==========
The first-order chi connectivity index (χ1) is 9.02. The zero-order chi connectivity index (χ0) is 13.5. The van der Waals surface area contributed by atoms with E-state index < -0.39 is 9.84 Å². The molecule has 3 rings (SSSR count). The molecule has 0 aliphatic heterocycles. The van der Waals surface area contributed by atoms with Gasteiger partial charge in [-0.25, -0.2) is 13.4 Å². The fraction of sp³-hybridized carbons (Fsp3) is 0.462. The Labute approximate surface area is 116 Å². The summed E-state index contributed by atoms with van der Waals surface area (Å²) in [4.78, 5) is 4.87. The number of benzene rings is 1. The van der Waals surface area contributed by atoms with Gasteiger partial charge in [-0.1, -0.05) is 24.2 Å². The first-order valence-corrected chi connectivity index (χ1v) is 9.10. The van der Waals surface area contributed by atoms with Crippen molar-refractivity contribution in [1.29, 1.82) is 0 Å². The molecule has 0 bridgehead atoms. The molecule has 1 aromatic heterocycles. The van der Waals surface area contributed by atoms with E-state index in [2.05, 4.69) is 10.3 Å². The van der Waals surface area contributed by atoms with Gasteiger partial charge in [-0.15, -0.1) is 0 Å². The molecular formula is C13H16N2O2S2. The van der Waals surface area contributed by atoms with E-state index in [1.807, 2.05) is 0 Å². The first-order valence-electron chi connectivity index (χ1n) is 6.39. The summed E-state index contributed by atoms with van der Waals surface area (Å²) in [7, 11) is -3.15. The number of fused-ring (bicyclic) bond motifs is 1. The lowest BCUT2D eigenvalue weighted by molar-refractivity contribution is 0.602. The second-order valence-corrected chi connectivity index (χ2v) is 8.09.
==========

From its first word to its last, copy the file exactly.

The first-order chi connectivity index (χ1) is 9.02. The zero-order chi connectivity index (χ0) is 13.5. The van der Waals surface area contributed by atoms with E-state index < -0.39 is 9.84 Å². The molecule has 3 rings (SSSR count). The molecule has 0 aliphatic heterocycles. The van der Waals surface area contributed by atoms with Gasteiger partial charge in [-0.25, -0.2) is 13.4 Å². The fraction of sp³-hybridized carbons (Fsp3) is 0.462. The Labute approximate surface area is 116 Å². The summed E-state index contributed by atoms with van der Waals surface area (Å²) in [4.78, 5) is 4.87. The number of benzene rings is 1. The van der Waals surface area contributed by atoms with Gasteiger partial charge in [-0.1, -0.05) is 24.2 Å². The first-order valence-corrected chi connectivity index (χ1v) is 9.10. The van der Waals surface area contributed by atoms with Crippen molar-refractivity contribution in [1.29, 1.82) is 0 Å². The molecule has 0 bridgehead atoms. The molecule has 1 aromatic heterocycles. The van der Waals surface area contributed by atoms with E-state index in [2.05, 4.69) is 10.3 Å². The van der Waals surface area contributed by atoms with Gasteiger partial charge in [-0.15, -0.1) is 0 Å². The molecular formula is C13H16N2O2S2. The van der Waals surface area contributed by atoms with E-state index in [1.807, 2.05) is 0 Å². The first-order valence-electron chi connectivity index (χ1n) is 6.39. The summed E-state index contributed by atoms with van der Waals surface area (Å²) in [7, 11) is -3.15. The number of fused-ring (bicyclic) bond motifs is 1. The lowest BCUT2D eigenvalue weighted by molar-refractivity contribution is 0.602. The second-order valence-corrected chi connectivity index (χ2v) is 8.09.